“I think that these events are a good way to get customers into the store. Once they are in the door people are attracted to what we have. Our books and booksellers take care of the rest, and I have complete confidence in our sellers and know our collection is very enticing. You shouldn’t try to sell something unrelated – but having free ice cream or selling flowers can help bring customers into the store.”

With all of the competition from social media, TV, Internet, and of course Amazon, booksellers are finding that they need to step outside their comfort zone and try some new tricks to stay afloat. So here’s the bigger picture: the bookstore needs to be more than just a place to sell books. Stores have always been a part of a community and are a place for thoughtful people to gather, converse, and/or read (and hopefully spend some money). And yet many stores are struggling.

“People think of a bookstore as a community,” Roxanne said. “They want it and need it to be a community, but no one has figured out how to make the change from a commercial establishment. A bookstore is not a bar, nor is it a library. It’s a place where connection and conversation matter. But how does it get paid for? It used to be that customers bought their books in the store, but that’s no longer the case. Now the question is do people want a bookstore to be a community place enough to support it?”

Now, this thought got me worried. People didn’t seem to care too much about Borders, and I’ve seen a decent number of indie booksellers lose their businesses. Roxanne, however, is not concerned and still sees a great future for bookstores.

“There are a lot of ways bookstores can adapt. For example, we have always thought about membership programs in terms of discounts. I’m curious about a membership program that makes sure the bookstore still exists. I call it ‘sin money:’ the members’ sin is that they’re buying their books somewhere else but they’ll still pay their membership fees because they want the bookstore to exist. A bookstore could become a private club, or a showroom, or something else entirely. This is where I think there will be some experimenting.”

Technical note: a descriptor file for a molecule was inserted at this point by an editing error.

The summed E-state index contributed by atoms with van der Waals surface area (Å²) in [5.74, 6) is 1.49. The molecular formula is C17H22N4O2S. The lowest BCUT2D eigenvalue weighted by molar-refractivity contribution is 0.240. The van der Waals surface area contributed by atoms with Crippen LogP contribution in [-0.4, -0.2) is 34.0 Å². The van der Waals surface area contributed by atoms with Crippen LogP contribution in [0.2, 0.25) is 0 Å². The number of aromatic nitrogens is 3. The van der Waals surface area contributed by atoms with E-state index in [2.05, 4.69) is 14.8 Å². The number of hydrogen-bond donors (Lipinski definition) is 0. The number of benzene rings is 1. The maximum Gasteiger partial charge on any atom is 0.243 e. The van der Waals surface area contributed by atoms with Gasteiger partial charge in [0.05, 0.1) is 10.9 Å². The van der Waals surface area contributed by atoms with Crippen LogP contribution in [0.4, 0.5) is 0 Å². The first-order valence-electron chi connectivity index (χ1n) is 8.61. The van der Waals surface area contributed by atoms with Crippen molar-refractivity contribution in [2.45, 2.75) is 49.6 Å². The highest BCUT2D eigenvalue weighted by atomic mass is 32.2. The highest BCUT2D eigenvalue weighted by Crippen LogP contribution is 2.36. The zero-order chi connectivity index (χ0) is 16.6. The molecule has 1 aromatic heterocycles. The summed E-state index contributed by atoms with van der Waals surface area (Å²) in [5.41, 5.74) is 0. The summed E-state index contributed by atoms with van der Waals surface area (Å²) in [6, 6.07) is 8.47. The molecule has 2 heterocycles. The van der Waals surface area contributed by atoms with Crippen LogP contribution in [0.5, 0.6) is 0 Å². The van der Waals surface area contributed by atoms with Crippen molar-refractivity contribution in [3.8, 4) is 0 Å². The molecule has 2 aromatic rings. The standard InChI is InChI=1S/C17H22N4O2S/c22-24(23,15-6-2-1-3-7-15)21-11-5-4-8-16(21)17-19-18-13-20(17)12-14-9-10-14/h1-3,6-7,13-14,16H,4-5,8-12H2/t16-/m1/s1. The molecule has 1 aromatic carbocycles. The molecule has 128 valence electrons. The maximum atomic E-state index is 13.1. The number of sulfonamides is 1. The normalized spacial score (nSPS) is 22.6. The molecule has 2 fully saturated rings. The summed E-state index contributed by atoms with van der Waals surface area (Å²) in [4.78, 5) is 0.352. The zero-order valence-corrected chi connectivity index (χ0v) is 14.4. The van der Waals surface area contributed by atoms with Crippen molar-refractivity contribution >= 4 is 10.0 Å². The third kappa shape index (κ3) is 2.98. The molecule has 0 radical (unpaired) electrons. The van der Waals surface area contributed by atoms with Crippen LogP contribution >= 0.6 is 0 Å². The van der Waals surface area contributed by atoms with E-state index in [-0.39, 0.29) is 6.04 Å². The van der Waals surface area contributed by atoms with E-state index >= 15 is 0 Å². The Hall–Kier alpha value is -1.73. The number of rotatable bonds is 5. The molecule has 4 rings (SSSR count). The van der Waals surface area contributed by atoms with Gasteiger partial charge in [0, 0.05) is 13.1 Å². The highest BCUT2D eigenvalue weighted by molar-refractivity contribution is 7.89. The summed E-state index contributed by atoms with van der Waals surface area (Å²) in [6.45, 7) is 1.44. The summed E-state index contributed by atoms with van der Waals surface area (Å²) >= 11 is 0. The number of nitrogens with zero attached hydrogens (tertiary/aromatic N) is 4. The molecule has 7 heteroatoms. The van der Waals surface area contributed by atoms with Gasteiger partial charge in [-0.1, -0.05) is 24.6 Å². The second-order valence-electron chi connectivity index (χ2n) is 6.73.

But wait, there’s more! (And I saved the best for last.) I promised that I’d tell you about Just the Right Book, RJ Julia’s latest endeavor. The basic premise is that Just the Right Book will be a way for avid readers to get personalized recommendations and books that are particularly suited to their interests. Better than a giant online bookseller’s anonymous suggestions, Just the Right Book directly connects you to a huge network of professional book experts.

Roxanne is very excited about the project. “We just launched our first quiz (and will have more) that acts as a guide to help you find a book. Right now, our goal is to find out what motivates you to buy a book or to pay for a service so we can meet those needs. We’re performing a geographically unleashed approach to independent bookselling.”

Are you packing your bags to move to Madison? I’m ready to. With great books, hundreds of events and a cutting edge approach to bookselling, RJ Julia is one bookstore you can’t miss.

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Jillian Bergsma is a writer and contributing editor for Independent Publisher. She graduated from the University of Michigan with a degree in English. She welcomes any questions or comments on her articles at jbergsma (at)